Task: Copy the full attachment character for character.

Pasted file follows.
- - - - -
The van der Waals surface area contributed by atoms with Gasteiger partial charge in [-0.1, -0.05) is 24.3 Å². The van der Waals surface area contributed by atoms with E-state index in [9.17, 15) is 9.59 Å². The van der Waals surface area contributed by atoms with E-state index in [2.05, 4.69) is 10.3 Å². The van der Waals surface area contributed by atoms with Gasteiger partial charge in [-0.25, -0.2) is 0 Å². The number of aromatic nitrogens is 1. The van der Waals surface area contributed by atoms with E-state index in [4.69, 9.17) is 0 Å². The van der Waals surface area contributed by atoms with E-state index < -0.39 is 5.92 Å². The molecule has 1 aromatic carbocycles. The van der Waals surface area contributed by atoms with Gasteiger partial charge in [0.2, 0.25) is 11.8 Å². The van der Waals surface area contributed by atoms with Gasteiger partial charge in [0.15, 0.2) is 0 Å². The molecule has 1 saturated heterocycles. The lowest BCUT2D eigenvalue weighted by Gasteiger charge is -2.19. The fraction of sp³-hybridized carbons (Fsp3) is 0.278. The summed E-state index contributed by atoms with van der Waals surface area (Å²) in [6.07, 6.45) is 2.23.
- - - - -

The van der Waals surface area contributed by atoms with Gasteiger partial charge in [-0.1, -0.05) is 24.3 Å². The van der Waals surface area contributed by atoms with E-state index in [9.17, 15) is 9.59 Å². The van der Waals surface area contributed by atoms with E-state index in [2.05, 4.69) is 10.3 Å². The van der Waals surface area contributed by atoms with Gasteiger partial charge in [-0.25, -0.2) is 0 Å². The number of aromatic nitrogens is 1. The van der Waals surface area contributed by atoms with E-state index in [4.69, 9.17) is 0 Å². The van der Waals surface area contributed by atoms with E-state index < -0.39 is 5.92 Å². The molecule has 1 aromatic carbocycles. The van der Waals surface area contributed by atoms with Gasteiger partial charge in [0.2, 0.25) is 11.8 Å². The van der Waals surface area contributed by atoms with Gasteiger partial charge in [0.15, 0.2) is 0 Å². The molecule has 1 saturated heterocycles. The lowest BCUT2D eigenvalue weighted by Gasteiger charge is -2.19. The fraction of sp³-hybridized carbons (Fsp3) is 0.278. The summed E-state index contributed by atoms with van der Waals surface area (Å²) in [6.07, 6.45) is 2.23.